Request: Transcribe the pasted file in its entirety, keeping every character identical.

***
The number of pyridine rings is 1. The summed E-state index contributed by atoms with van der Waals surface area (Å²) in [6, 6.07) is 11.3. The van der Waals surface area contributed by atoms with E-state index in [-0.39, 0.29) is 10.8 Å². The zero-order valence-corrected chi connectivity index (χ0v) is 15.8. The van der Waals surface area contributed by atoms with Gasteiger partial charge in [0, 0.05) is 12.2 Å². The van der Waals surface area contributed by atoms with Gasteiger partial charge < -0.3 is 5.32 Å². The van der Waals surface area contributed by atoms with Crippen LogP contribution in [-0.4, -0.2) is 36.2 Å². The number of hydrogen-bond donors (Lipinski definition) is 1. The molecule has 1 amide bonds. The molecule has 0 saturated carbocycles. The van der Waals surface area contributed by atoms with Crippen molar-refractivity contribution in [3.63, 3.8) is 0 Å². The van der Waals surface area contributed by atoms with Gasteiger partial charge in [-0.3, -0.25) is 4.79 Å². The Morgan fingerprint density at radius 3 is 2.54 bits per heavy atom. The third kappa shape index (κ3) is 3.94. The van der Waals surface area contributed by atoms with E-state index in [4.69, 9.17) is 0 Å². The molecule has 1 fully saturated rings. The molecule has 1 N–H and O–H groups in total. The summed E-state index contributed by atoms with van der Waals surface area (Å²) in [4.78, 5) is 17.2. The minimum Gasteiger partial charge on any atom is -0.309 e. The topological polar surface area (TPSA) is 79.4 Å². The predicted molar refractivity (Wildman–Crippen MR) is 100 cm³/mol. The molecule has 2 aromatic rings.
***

The number of pyridine rings is 1. The summed E-state index contributed by atoms with van der Waals surface area (Å²) in [6, 6.07) is 11.3. The van der Waals surface area contributed by atoms with E-state index in [-0.39, 0.29) is 10.8 Å². The zero-order valence-corrected chi connectivity index (χ0v) is 15.8. The van der Waals surface area contributed by atoms with Gasteiger partial charge in [0, 0.05) is 12.2 Å². The van der Waals surface area contributed by atoms with Gasteiger partial charge < -0.3 is 5.32 Å². The van der Waals surface area contributed by atoms with Crippen LogP contribution in [-0.4, -0.2) is 36.2 Å². The number of hydrogen-bond donors (Lipinski definition) is 1. The molecule has 1 amide bonds. The molecule has 0 saturated carbocycles. The van der Waals surface area contributed by atoms with Crippen molar-refractivity contribution in [3.63, 3.8) is 0 Å². The van der Waals surface area contributed by atoms with Gasteiger partial charge in [-0.3, -0.25) is 4.79 Å². The Morgan fingerprint density at radius 3 is 2.54 bits per heavy atom. The third kappa shape index (κ3) is 3.94. The van der Waals surface area contributed by atoms with E-state index in [4.69, 9.17) is 0 Å². The molecule has 1 fully saturated rings. The molecule has 1 N–H and O–H groups in total. The summed E-state index contributed by atoms with van der Waals surface area (Å²) in [4.78, 5) is 17.2. The minimum Gasteiger partial charge on any atom is -0.309 e. The topological polar surface area (TPSA) is 79.4 Å². The predicted molar refractivity (Wildman–Crippen MR) is 100 cm³/mol. The molecule has 2 aromatic rings.